Andrew Walters shows us how small tracts, managed properly, can really perform!
I have had the opportunity to meet quite a few hunters from across the country, mostly due to the fact that I attended NC State University and studied Wildlife and Fisheries Science. One of which is my good friend from upstate New York, also named Andrew. He is an avid turkey hunter who has multiple gobblers to his name. I am a deer hunter, tried and true. I usually spend my turkey season hunting for fallen shed antlers, establishing mineral sites, and checking trail cameras, not pursuing turkeys. I had yet to set foot in the woods after a long beard, but I decided this was the year. I recently had the opportunity to hunt 12 acres outside of Tarboro, North Carolina and observed quite a few turkeys while deer hunting. It seemed nobody had plans to be harassing the turkeys in April, so we derived a strategy.
Long story short, opening day we were both at the base to three loblolly pines wrapped in burlap and covered in holly and pine limbs on the edge of a young wheat field. Opening morning was great, we spotted two hens and had three toms gobble back at us, none of which committed to our decoy. My trail cameras revealed there were quite a few turkeys roaming around the jagged edges of the wheat field, so we were set up in the same location that afternoon. After a couple of hours and a few chirps on the calls, we had a hen coming to our decoy. She slipped out of the swamp bottom and entered the wheat field, where we were waiting. After a few tense moments, she committed to the decoy and came to it on a string. We were anxiously awaiting to see what she was planning to do with my decoy. As she was 15 yards away and getting closer we noticed she had what seemed to be a beard. It couldn’t be though, not on a hen. When she reached the decoy, she fanned her tail feathers out and attacked it, spinning it around and almost knocking it over. Amongst the thrashing and jumping we caught a glimpse of a beard, a very respectful beard flailing around. North Carolina hunting regulations allow bearded hens to be taken and being as how I had yet to harvest a turkey, I took the shot. With the report of my Mossberg, she dropped at 10 yards and I had quickly claimed my first “Long beard.” She weighed 16 pounds and had a 10 inch beard. She wasn’t exactly what I was expecting but I was thrilled nonetheless with her.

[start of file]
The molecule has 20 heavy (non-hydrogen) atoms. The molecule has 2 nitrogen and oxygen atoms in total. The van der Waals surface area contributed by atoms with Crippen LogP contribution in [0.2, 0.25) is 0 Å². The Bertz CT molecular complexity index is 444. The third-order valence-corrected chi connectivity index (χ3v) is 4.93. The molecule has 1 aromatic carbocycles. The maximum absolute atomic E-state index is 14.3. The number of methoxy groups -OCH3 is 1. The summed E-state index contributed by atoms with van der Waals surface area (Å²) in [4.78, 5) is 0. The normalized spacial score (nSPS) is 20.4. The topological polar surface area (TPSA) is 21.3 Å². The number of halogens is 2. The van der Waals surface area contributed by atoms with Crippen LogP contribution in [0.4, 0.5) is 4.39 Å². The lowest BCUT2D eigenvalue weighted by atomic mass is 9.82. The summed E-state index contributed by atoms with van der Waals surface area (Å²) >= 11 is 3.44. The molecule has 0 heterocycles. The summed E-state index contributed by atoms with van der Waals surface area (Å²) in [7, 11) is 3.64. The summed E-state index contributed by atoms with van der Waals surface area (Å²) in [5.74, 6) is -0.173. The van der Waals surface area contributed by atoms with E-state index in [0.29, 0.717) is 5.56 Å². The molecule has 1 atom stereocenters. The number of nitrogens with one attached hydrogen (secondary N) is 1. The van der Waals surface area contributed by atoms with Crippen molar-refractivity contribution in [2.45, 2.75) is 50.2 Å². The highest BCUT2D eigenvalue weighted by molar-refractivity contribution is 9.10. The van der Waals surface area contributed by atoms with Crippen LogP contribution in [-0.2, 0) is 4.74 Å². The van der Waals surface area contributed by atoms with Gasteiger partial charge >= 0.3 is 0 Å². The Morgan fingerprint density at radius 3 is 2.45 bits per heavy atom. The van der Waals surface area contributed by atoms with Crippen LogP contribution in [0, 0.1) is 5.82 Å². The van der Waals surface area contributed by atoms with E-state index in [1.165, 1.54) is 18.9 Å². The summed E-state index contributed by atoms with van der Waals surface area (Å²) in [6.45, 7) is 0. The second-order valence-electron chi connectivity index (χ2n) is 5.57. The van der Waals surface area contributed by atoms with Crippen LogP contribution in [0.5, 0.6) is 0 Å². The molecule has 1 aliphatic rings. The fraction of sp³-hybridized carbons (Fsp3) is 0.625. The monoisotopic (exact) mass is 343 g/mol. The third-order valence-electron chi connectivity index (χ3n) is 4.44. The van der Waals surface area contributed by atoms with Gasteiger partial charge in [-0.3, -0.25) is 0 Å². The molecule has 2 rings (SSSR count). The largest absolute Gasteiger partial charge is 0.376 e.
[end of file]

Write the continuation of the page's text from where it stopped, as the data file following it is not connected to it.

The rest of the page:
I consider myself incredibly lucky to have harvested an unusual turkey with my close friend. It’s amazing the amount of fun you can have when hunting with a buddy, and harvesting my first turkey made it even more memorable. This goes to show that when you find the right piece of property and manage it properly, the results can be truly astounding, even if it’s just 12 acres.